Women at a whiskey tasting at the W South Beach Hotel & Residences on May 3, 2012 in Miami Beach, Fla. Aaron Davidson/Getty Images for W South Beach Hotel & Residences hide caption

itoggle caption Aaron Davidson/Getty Images for W South Beach Hotel & Residences

The Salt

Ladies Lead Whiskey Renaissance As Distillers And New Tipplers

Whiskey was long considered a man's drink. But as sales of whiskey soar, it's women who are leading the new boom, thanks to a vanguard of female distillers, blenders and tasters.

Recent research has shown that zebra finches sing differently when drunk, but not whether they know enough of the lyrics to get through "Don't Stop Believin' " or "I Will Survive." Liza Gross/Courtesy Public Library of Science hide caption

itoggle caption Liza Gross/Courtesy Public Library of Science

Animals

Scientists Discover That Drunk Birds Sing Like Drunks

The songs of zebra finches, long used as a model for how humans learn to use speech, get a little sloppy after a few drinks, a new study finds. Future research will look at how it affects learning.

Die-ins, like this one at Union Station in Washington, D.C., on December 6, were conducted across America to protest the non-indictment of the police officers who killed Michael Brown and Eric Garner. Linguist Ben Zimmer says that while the word "die-in" isn't new, its increased use makes it a strong candidate for the American Dialect Society's 2014 Word of the Year. Brendan Smialowski/AFP/Getty Images hide caption

itoggle caption Brendan Smialowski/AFP/Getty Images

Pop Culture

Die-In, Vortex, Selfie Stick: What's The Word Of 2014?

In January, members of the American Dialect Society will vote on the 2014 Word of the Year. Linguist Ben Zimmer runs through some contenders — including words both old and new.

Great Dismal Swamp, in Virginia and North Carolina, was once thought to be haunted. For generations of escaped slaves, says archaeologist Dan Sayers, the swamp was a haven. U.S. Fish and Wildlife Service hide caption

itoggle caption U.S. Fish and Wildlife Service

History

Fleeing To Great Dismal Swamp, Slaves And Outcasts Found Freedom WVTF

Most Americans know about the Underground Railroad, which allowed Southern slaves to escape to the North. But some slaves stayed in the South, hidden in a place where they could resist enslavement.

From member station

WVTF

Military Children from WAMU's Breaking Ground project sheds light on the challenges of being the child of soldiers. Kavitha Cardoza/WAMU hide caption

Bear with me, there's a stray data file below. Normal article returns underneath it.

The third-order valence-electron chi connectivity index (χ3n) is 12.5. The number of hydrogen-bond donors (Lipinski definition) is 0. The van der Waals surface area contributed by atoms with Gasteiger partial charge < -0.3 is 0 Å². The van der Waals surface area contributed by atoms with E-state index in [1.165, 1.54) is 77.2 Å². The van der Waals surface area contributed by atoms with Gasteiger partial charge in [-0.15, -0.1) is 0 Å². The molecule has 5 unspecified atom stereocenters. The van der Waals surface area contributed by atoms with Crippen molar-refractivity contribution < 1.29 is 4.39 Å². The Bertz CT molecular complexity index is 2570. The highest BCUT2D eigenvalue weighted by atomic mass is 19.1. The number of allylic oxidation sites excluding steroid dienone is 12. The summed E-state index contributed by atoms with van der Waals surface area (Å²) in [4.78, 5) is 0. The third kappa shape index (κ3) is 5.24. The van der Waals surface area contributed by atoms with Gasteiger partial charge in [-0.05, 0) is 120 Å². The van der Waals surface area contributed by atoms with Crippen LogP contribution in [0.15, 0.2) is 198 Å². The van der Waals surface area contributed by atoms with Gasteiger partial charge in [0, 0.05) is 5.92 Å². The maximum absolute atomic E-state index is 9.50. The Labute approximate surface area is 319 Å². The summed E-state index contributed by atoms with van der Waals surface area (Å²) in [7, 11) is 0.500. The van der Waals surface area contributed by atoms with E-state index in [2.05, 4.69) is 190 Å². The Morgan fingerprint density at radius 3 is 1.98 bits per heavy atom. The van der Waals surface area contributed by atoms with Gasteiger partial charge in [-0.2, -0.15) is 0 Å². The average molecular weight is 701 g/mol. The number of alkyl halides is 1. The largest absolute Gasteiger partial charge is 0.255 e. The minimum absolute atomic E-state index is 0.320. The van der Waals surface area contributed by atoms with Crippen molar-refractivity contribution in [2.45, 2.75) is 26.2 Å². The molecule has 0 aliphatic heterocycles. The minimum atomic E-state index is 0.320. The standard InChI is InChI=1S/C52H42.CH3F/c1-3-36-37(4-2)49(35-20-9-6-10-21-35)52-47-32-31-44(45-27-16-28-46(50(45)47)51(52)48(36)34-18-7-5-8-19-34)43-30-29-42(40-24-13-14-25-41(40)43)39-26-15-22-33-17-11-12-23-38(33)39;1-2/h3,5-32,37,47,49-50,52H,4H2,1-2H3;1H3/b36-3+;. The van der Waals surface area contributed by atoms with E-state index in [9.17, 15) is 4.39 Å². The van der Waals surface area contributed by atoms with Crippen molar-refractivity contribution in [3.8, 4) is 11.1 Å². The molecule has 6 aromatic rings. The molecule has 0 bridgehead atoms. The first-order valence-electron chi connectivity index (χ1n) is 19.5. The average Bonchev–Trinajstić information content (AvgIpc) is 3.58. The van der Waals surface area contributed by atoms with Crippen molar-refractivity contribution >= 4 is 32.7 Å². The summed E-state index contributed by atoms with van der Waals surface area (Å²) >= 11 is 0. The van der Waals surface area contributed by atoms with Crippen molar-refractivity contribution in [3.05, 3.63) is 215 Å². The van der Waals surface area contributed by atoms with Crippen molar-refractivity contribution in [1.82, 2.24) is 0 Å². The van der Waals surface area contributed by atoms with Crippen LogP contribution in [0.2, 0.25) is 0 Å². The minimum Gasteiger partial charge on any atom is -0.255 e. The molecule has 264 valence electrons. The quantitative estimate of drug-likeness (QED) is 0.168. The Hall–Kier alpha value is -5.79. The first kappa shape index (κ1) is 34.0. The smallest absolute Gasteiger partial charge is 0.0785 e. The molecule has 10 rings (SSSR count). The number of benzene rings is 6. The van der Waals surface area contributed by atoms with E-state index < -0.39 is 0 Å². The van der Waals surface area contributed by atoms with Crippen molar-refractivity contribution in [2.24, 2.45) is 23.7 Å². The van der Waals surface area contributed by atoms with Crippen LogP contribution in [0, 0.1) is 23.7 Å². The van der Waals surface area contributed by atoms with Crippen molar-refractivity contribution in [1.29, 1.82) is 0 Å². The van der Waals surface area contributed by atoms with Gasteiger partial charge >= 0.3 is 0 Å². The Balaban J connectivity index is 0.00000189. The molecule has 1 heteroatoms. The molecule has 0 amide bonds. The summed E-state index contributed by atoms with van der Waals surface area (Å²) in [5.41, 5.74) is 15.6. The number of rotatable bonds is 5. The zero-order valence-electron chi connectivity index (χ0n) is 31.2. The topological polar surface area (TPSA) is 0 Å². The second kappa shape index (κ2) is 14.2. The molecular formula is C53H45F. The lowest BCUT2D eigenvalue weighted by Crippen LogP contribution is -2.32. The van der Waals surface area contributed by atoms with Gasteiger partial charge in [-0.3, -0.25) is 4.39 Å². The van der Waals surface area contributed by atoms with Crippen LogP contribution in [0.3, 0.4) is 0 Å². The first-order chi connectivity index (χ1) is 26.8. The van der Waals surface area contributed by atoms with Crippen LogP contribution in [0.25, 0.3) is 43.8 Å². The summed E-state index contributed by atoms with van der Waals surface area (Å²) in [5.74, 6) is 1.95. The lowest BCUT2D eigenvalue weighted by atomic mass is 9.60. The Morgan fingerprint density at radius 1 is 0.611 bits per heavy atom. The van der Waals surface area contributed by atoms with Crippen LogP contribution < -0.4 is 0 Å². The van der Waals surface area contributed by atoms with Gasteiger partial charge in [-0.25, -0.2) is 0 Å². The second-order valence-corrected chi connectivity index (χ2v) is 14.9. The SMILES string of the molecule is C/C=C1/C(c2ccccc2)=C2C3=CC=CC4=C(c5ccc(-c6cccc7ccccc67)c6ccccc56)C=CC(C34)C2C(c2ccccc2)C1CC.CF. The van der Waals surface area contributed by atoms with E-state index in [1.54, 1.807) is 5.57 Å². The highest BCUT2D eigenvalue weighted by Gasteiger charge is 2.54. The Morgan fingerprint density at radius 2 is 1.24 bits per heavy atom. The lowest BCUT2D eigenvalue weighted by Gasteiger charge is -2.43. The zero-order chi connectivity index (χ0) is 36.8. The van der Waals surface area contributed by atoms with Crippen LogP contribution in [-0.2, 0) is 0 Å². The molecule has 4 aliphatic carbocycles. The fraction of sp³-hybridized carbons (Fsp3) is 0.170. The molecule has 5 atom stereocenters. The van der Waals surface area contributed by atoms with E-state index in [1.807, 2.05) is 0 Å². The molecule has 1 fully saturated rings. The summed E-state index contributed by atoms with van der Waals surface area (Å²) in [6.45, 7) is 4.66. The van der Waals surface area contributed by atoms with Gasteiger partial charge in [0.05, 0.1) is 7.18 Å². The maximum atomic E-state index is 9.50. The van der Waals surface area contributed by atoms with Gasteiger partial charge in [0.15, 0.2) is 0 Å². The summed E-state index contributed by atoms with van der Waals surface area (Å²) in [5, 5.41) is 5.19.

itoggle caption Kavitha Cardoza/WAMU

NPR Ed

'Military Children': Their Struggles, Sacrifices And Strengths WAMU

Nearly 2 million children have parents currently serving in the military, yet their everyday lives are mostly invisible to the rest of us. Member station WAMU explores the challenges they face.

From member station

WAMU

A T-shirt bearing the image of Russian President Vladimir Putin reads "The most polite man" at a St. Petersburg market in Russia on Wednesday. Putin began the year in dramatic fashion by hosting the Winter Olympics and seizing the Crimea. However, his year ended with Russia's economy in turmoil and forecasts of a recession for 2015. Dmitry Lovetsky/AP hide caption

itoggle caption Dmitry Lovetsky/AP

Parallels - World News

Which World Leaders Had The Best And The Worst Year In 2014?

Vladimir Putin got off to a great start, then it all turned sour. Bashar Assad looks to be better positioned today than back in January. Perhaps the pope had the best year of all.

Over the years librarians have fielded all sorts of questions — like those above, found in a box of questions posed by New York Public Library patrons from the 1940s to the '80s. New York Public Library hide caption

itoggle caption New York Public Library

History

Before The Internet, Librarians Would 'Answer Everything' — And Still Do

The New York Public Library recently came upon a box of questions posed to the library from the 1940s to the '80s — an era when humans consulted other humans for answers to their daily questions.

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